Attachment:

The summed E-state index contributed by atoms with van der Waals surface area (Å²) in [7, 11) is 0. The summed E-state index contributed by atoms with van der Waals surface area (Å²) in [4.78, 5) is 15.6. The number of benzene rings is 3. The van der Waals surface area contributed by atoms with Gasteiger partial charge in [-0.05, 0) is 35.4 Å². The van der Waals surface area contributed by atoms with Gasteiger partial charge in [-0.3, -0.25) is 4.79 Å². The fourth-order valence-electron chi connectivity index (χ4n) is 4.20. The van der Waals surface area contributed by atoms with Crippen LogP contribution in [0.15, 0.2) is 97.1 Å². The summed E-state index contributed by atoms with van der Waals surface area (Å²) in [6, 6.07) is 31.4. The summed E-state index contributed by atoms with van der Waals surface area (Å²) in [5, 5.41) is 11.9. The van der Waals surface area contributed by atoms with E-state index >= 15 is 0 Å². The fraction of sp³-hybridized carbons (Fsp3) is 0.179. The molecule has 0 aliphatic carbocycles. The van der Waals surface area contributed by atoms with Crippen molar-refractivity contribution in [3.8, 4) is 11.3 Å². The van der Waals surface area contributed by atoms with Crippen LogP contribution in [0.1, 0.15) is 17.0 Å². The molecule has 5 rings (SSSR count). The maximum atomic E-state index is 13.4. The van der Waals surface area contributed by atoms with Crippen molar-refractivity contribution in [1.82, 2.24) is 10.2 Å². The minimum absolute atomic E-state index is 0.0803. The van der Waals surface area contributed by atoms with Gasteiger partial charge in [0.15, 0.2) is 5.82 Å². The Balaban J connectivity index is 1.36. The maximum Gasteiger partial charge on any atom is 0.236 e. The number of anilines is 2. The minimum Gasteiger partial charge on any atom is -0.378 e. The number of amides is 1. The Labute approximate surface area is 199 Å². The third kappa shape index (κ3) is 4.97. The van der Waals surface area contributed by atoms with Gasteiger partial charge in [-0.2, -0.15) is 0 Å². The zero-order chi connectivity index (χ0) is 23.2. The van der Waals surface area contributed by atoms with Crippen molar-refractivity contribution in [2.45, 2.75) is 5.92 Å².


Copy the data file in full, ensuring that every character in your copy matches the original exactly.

The summed E-state index contributed by atoms with van der Waals surface area (Å²) in [7, 11) is 0. The summed E-state index contributed by atoms with van der Waals surface area (Å²) in [4.78, 5) is 15.6. The number of benzene rings is 3. The van der Waals surface area contributed by atoms with Gasteiger partial charge in [-0.05, 0) is 35.4 Å². The van der Waals surface area contributed by atoms with Gasteiger partial charge in [-0.3, -0.25) is 4.79 Å². The fourth-order valence-electron chi connectivity index (χ4n) is 4.20. The van der Waals surface area contributed by atoms with Crippen LogP contribution in [0.15, 0.2) is 97.1 Å². The summed E-state index contributed by atoms with van der Waals surface area (Å²) in [6, 6.07) is 31.4. The summed E-state index contributed by atoms with van der Waals surface area (Å²) in [5, 5.41) is 11.9. The van der Waals surface area contributed by atoms with E-state index >= 15 is 0 Å². The fraction of sp³-hybridized carbons (Fsp3) is 0.179. The molecule has 0 aliphatic carbocycles. The van der Waals surface area contributed by atoms with Crippen molar-refractivity contribution in [3.8, 4) is 11.3 Å². The van der Waals surface area contributed by atoms with Crippen LogP contribution in [0.1, 0.15) is 17.0 Å². The molecule has 5 rings (SSSR count). The maximum atomic E-state index is 13.4. The van der Waals surface area contributed by atoms with Crippen molar-refractivity contribution in [1.82, 2.24) is 10.2 Å². The minimum absolute atomic E-state index is 0.0803. The van der Waals surface area contributed by atoms with Gasteiger partial charge in [0.15, 0.2) is 5.82 Å². The Balaban J connectivity index is 1.36. The maximum Gasteiger partial charge on any atom is 0.236 e. The number of anilines is 2. The minimum Gasteiger partial charge on any atom is -0.378 e. The number of amides is 1. The Labute approximate surface area is 199 Å². The third kappa shape index (κ3) is 4.97. The van der Waals surface area contributed by atoms with Gasteiger partial charge in [-0.2, -0.15) is 0 Å². The zero-order chi connectivity index (χ0) is 23.2. The van der Waals surface area contributed by atoms with Crippen molar-refractivity contribution in [2.45, 2.75) is 5.92 Å².